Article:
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Young Dubliners, Up for a Good Fight

By Michael Deeds
Special to The Washington Post
Sunday, February 20, 2005; Page N12

It's not easy being an Irish band. Sure, everybody wants to buy you a jigger of Jameson at gigs. But what good is a free bar tab if it comes at the expense of respect as a serious musician? Americans often view Celtic rockers as guitar-toting leprechauns: Concerts are an excuse for the audience to drink excessively and sweat profusely, albums are an irrelevant byproduct that receive only modest fan consideration, and radio won't touch you with a 10-foot tin whistle.

So why and how -- after 11 hard-drinking, hard-touring years and six largely forgotten CDs -- do the Young Dubliners sound so crazy-happy on "Real World," their gloriously rockin' new album? So fulfilled? So magically delicious?


With "Real World," the Young Dubliners have crafted a rousing, freewheeling Celtic-rock experience that embraces their Irishness. (David Safian)

All cliches aside, "Real World" might finally be the commercial gold at the end of the rainbow for this criminally underappreciated rock band. The key: Founder-singer-guitarist Keith Roberts and his group stopped trying to please radio programmers. The jig is up. Or, actually, the opposite of that. After clumsily crowbarring traditional-sounding Celtic melodies into previous so-called modern rock albums, the Dubs brought in Irish producer Tim Boland and just went for it. They crafted an exceptionally charged, freewheeling Celtic-rock experience. They're Irish! They're not ashamed! (Trivia: Roberts and bassist Brendan Holmes are the Los Angeles band's only members actually from Ireland.)

The uplifting first single, "Touch the Sky," soars to the point of being stratospheric. Hired gun Eric Rigler (of "Titanic" and "Braveheart" fame) infuses the song with uilleann pipes before Roberts sums up the Dubs' determination: "I'd like to think we deserve a beginning / I'd like to think that we fight because we're winning / Reach up so high / Never touch the sky." By the time violinist-keyboardist Chas Waltz leads a rousing, fist-waving backing roar during the chorus -- "Hey! Hey! Hey!" -- your hand has balled into a fist. You've subconsciously joined the good fight.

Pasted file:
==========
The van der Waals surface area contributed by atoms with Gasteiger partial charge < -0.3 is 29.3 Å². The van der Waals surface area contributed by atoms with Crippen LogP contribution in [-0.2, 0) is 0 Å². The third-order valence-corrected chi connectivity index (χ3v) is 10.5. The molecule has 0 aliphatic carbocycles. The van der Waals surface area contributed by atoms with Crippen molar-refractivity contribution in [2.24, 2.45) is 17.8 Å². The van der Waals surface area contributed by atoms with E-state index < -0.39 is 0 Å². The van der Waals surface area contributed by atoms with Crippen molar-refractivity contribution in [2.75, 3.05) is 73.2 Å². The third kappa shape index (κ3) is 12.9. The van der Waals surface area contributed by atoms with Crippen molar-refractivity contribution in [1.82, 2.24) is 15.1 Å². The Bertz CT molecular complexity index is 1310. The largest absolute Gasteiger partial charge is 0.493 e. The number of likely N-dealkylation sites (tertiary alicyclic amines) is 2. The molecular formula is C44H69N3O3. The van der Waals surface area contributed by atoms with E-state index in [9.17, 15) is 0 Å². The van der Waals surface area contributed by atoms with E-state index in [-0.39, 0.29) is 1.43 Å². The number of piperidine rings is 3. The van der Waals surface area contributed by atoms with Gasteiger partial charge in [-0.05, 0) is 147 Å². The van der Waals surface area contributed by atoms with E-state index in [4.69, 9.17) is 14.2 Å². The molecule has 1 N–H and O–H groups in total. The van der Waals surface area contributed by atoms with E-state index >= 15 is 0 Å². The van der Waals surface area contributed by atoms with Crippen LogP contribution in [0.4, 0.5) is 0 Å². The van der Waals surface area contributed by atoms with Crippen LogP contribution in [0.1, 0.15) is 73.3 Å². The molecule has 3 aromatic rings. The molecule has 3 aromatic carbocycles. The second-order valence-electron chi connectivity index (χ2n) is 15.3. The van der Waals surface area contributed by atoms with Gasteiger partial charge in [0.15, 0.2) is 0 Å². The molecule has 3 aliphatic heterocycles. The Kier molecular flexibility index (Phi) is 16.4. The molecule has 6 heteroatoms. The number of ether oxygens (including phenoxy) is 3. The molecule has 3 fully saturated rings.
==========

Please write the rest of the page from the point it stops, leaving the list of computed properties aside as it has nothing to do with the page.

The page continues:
Nearly every song on "Real World" is like that. The Dubs' newfound discovery of backing vocals supercharges the feel-good vibe: "Say It's So" is another terrific, involving anthem, and "OK," a rollicking live favorite, sounds like a sassy Sex Pistols snarler . . . with violin.

But the Young Dubliners are much more than Flogging Molly for grown-ups. Accessible and inviting, the Dubs remain squarely in the "adult alternative" category. Plaintive vocal harmonies and elegant, Coldplay-cool guitar drives "Please." Jethro Tull frontman Ian Anderson drops in to toot his flute on the instrumental "Banshee." On "Evermore," Roberts sings a softie for his infant son, pulling it off beautifully. It's one big triumph.

After years of abusing his vocal cords, Roberts was forced to have node-removal surgery during recording. But that may have been a blessing in disguise: Rather than knocking out this disc in typical Young Dubs fashion -- four weeks, tops -- the group took five months to finish. It shows.

The Dubs sound like it felt good just to be themselves. You hear it in their voices, guitars, violins and whistles. And when you're spilling a pint and singing along to the traditional pub tune "Waxies Dargle," you'll feel the same relaxed euphoria.


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